- Brucellosis (Brucella spp.)
- Capnocytophaga spp
- Cryptosporidiosis (Cryptosporidium spp.)
- Tapeworm (Dipylidium caninum)
- Echinococcosis (Echinococcus spp.)
- Leptospirosis (Leptospira spp.)
- MRSA (Methicillin-Resistant Staphylococcus aureus)
- Plague (Yersinia pestis)
- Ringworm (Microsporum canis, Microsporum gypseum)
- Roundworms (Toxocara spp.)
- Salmonellosis (Salmonella spp.)
Echinococcosis (Echinococcus spp.)
Echinococcosis is not very common in the United States but it can cause several complications. Tiny Echinococcus tapeworms are the major reason behind this disease. Meanwhile, adult Echinococcus tapeworms are only present in dogs and related animals. However, Echinococcus larvae can cause infection in people.
How it spreads : Echinococcosis eggs are found in the dogs’ poop or stool. People get infected with this parasite by consuming or drinking food, contaminated due to the poop of an infected animal. This disease is also spread due to touching the dog’s fur–having the parasite’s eggs. Dogs can also suffer from Echinococcosis by eating the tissue of infected goats or sheep.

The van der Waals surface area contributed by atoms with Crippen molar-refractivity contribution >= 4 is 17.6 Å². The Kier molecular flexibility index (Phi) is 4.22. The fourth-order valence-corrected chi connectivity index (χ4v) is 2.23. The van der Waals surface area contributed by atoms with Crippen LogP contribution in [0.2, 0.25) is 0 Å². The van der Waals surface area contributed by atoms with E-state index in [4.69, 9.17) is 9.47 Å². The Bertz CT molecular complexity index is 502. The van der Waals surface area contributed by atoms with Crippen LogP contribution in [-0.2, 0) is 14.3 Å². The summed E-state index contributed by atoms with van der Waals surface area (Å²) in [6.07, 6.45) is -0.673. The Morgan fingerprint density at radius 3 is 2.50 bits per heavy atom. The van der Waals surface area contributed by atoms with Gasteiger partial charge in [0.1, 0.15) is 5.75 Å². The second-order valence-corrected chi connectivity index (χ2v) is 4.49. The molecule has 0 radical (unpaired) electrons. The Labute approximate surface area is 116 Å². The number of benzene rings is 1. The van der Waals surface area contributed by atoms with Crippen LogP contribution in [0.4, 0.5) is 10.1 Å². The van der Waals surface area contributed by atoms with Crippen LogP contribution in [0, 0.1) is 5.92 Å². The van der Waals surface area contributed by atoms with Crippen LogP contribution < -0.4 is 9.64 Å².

Who is at risk : This disease can infect anyone but people working closely with farm animals or living in areas, where parasites are common and are more prone to catch the infection. Echinococcus is most commonly found in Central and South America, Europe, Asia, Africa, the Middle East, and rarely in North America.
Signs in dogs : Most of the time no signs or symptoms appear in the infected dogs. However, in case of having an infection due to a large number of tapeworms, dogs can have a shaggy coat, mild diarrhea, a variable appetite, or irritability.
Symptoms in people : Just like dogs, people also may not show any sign of illness for years. However, the Echinococcus larvae can affect any body’s organ and symptoms largely depend on the location of the cyst. Signs of illness start appearing when the cysts become large or rupture. Most commonly, cysts grow in the lungs and liver.